IMHO: A Hunger Games Video Game Will Never Happen
Despite Lionsgate Films stating otherwise and many people repeatedly claiming they would buy a Hunger Games video game, someone has to say what must be said: No retail store would ever carry a good video game, and you won’t buy a safe digital incarnation of the story.
As I think about different ways that a game could be developed, there is simply no way that a game based on the movie or the book of Hunger Games could ever work. For this brief article, I will run through several types of games and explain why they wouldn’t work.
Unfortunately, I would actually play some of these games, but the games that I would play would get blacklisted from retail shelves. And the games that would get a Teen or Mature rating would be so utterly boring that no one would buy it.
True to the Movie/Book
The most obvious tie-in video game is one that follows the plot or its source material, adding a few things here or there to keep things interesting.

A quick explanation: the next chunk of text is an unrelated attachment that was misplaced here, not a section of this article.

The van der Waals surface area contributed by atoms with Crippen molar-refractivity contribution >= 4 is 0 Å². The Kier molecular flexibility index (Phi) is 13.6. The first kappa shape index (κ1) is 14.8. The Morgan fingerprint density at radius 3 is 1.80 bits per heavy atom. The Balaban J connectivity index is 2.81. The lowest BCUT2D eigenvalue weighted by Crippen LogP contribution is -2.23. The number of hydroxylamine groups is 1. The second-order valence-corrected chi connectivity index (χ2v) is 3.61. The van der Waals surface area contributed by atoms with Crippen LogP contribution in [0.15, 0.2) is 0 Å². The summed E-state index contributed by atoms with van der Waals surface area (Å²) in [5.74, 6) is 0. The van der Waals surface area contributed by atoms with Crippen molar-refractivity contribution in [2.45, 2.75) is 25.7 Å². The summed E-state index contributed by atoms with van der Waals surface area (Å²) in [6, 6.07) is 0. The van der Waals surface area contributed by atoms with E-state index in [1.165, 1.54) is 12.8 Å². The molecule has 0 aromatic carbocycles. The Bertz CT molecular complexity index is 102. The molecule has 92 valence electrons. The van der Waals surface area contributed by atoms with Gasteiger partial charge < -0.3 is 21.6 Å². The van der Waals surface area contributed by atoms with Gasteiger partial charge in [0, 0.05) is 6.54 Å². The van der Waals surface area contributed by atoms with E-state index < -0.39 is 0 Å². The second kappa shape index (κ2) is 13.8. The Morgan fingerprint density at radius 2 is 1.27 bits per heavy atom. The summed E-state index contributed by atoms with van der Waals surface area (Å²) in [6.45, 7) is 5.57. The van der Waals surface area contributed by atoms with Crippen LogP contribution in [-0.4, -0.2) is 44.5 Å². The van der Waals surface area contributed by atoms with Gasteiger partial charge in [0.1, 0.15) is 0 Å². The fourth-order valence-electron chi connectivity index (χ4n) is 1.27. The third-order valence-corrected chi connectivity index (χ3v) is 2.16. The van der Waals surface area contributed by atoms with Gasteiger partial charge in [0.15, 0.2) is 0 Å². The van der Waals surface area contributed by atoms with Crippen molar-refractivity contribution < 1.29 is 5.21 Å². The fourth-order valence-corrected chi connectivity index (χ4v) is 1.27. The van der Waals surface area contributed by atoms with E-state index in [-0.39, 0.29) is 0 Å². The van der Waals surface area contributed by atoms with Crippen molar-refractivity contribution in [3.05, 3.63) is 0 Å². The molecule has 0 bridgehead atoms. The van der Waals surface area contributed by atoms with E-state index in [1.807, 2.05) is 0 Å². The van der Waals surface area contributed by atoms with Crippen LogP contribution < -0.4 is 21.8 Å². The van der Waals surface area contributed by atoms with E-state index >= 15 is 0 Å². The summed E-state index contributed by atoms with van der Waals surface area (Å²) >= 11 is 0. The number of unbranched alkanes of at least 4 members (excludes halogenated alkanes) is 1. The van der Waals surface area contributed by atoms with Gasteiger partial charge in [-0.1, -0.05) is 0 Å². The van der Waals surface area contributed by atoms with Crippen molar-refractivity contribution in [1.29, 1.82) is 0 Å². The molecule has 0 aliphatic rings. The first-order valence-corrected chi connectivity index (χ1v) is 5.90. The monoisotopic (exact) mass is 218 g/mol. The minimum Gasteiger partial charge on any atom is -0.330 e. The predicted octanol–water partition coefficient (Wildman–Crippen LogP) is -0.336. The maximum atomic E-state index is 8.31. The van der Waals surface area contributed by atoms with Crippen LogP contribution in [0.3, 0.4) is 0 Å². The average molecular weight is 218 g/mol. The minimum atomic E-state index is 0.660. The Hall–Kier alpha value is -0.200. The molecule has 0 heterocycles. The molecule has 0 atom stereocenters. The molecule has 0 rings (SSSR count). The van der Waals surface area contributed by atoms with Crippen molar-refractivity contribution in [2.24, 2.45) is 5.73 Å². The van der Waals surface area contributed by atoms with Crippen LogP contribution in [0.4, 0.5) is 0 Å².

Attempting to avoid spoilers, Hunger Games is not exactly a mile-a-minute action title. While the action sequences are intense, the film and book’s draw comes from its subtle approach to a psychologically trying experience.
So for an action or adventure game,Hunger Games would make a fairly boring experience.
So, we must examine the game from other genres – in particular, the stealth and platform genres.
Metal Gear Solid proved that players could enjoy stealth-based games, but the franchise moved into more action routes with every subsequent release, suggesting that players are no longer interested in sneaking away from action.
And for a tie-in video game, the actions of other genres becomes very important. I can’t think of a single tie-in game that did something different than the industry as a whole. Even profound games like I Have No Mouth, And I Must Scream did not stray too far away from tried-and-true methods.